Episode 25 Show Notes: Flash Photography ft. Joe Fitzpatrick

Peggy Farren 2017-02-28

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Here are the show notes for episode 25 of The Understand Photography Show:

Understand Photography General Notes

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Show Notes for Episode 25: Flash Photography ft. Joe Fitzpatrick

TTL metering means through-the-lens metering. On a Nikon it's called ITTL (intelligent), and on a Canon it's called ETTL2 (evaluative).

When the TTL meters through the camera, the flash is also metering.

When purchasing flash:
The brands sell proprietary systems that are unique to each brand. You should either stay within the same brand, or you can purchase a third-party brand-compatible flash. Peggy and Joe recommend against mixing brands.

When the TTL is on, on both on- and off-camera flash:
When you press the shutter button, the camera meters the screne without flash. Then the camera fires the pre-flash and looks at the brightness. It compares the brightness of every metering point, and assumes the brighter parts are the intended subject. It then adjusts the flash output to get the proper exposure. Then the main flash fires. This process all happens within a matter of milliseconds.

Flash in ETTL is like automatic mode, so it doesn't always achieve exactly what you're going for. Sometimes, when the background is bright (mirror, sun, glass), the light reflects back to the camera and throws it off during the TTL process. The remedy to this is either exposure compensation to make the flash darker or lighter -- or as Peggy always teaches -- SHOOT IN MANUAL!

"When you learn something under stress, you really learn it."
- Peggy Farren

Using flash in manual mode
- It varies over a wide range in 1/3 stop increments, so you can fine-tune it very precisely.
- Give another 1 count after the ready light to expose properly.
- To know how to adjust your settings, you have to make a decision: do you want the background black or to get the actual background?
- For a beach sunset, you set the meter to the background (mid-tone) and adjust the other settings. Take a test picture. Then test the flash separately. You have to guess the flash setting at first, and eventually you can test it based on experience.
- If you're using on-camera flash, you either need to stay in the same spot, or you have to adjust as you move forward or backward. Moving closer or further away affects how the flash illuminates the subject/background.

Just because your battery is stong enough for the camera to be on or capture a photo, doesn't mean it is enough to power the flash. It's a good idea to bring fresh, new batteries with you in case your flash is not performing like it needs to. Batteries that are recommended are Eneloop or Maha. Rechargeable batteries are an awesome investment!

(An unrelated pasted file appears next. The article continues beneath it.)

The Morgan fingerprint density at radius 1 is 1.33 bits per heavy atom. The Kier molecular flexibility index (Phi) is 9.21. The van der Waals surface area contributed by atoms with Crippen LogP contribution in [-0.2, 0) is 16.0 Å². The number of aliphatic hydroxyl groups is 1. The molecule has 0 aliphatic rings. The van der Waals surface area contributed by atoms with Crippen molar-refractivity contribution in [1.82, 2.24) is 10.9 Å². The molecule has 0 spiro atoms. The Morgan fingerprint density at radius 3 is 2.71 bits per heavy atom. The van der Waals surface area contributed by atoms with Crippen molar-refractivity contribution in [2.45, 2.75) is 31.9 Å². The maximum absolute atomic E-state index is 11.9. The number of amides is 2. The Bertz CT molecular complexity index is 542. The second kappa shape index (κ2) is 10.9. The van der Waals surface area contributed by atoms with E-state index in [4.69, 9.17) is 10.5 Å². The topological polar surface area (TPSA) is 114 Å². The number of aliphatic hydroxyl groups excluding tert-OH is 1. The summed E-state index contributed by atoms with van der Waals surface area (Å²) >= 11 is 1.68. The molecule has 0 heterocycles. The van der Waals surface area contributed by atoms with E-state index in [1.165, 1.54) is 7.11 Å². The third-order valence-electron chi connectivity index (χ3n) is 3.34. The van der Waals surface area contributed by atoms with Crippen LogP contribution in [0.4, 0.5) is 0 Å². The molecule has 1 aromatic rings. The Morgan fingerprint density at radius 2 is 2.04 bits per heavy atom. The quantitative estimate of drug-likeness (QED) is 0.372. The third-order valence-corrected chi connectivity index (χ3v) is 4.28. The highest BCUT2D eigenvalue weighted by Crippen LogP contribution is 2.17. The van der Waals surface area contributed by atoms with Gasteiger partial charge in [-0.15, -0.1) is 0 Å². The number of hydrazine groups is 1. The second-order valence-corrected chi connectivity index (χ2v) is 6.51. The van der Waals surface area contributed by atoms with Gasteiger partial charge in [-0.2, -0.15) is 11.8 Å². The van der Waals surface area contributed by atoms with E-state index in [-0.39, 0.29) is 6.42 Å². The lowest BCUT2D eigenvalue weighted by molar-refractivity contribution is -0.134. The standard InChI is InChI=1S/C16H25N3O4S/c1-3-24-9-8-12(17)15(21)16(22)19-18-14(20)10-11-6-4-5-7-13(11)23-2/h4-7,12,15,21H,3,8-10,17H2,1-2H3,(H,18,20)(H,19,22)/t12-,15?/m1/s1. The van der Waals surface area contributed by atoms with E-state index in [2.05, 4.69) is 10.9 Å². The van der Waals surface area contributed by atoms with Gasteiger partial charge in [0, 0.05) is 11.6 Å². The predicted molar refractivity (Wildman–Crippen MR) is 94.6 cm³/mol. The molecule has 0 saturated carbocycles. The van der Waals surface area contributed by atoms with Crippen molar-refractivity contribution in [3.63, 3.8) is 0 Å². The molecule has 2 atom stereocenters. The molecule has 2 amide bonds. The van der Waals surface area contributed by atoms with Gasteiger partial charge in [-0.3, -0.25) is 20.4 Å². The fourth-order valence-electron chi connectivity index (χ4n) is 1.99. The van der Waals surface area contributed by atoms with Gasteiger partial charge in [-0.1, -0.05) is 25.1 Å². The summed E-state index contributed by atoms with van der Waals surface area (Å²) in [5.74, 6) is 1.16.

Your camera settings can also affect the flash. As you adjust the aperture, it reduces or allows more light in. The shutter speed has no affect on the flash - maybe the ambient light, but not the flash because the flash is happening so fast.

How do you choose which flash to buy?

  • Canon 600EX-RT Speedlite Flash: $500-550
  • Canon 430EX III RT Speedlite Flash: $300
  • Peggy recommends buying the strongest flash you can get.
  • You definitely want TTL flash, and need something compatible with your system (ITTL Nikon, ETTL Canon).
  • With Yongnuo and similar brands, the top of the line will be in the $300 range instead of the $600 range.

Guide numbers:
- A guide number is used to help figure out the flash you need. It is calculated by the distance multiplied by the f-stop.
- If the guide number is 80 and you want to shoot at f8, you can properly expose the subject at 10 feet away.
- You have to ask: the guide number is for what lens focal length?
- Generally the bigger the guide number, the stronger the flash.

Flashes made by Canon, Nikon, and other manufacturer brands last longer, are better built, and more reliable.

Nikon has creative lighting system (CLS), which is closer to Canon's ETTL.

Focus Assist is a flash that emits to give the metering system something to look at.

When red-eye reduction is enabled, it emits two flashes. The red is actually caused because it is illuminating the blood vessels in the back of the eye. The red-eye pre-flash is used to get the subject's eyes used to the flash and avoid it occuring in the picture.

See you next week for episode 26!

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Peggy Farren is an award winning, professional photographer, instructor, writer and speaker.

With over 17 years as a full-time professional photographer, Peggy offers photography training through her training center, “Understand Photography”.

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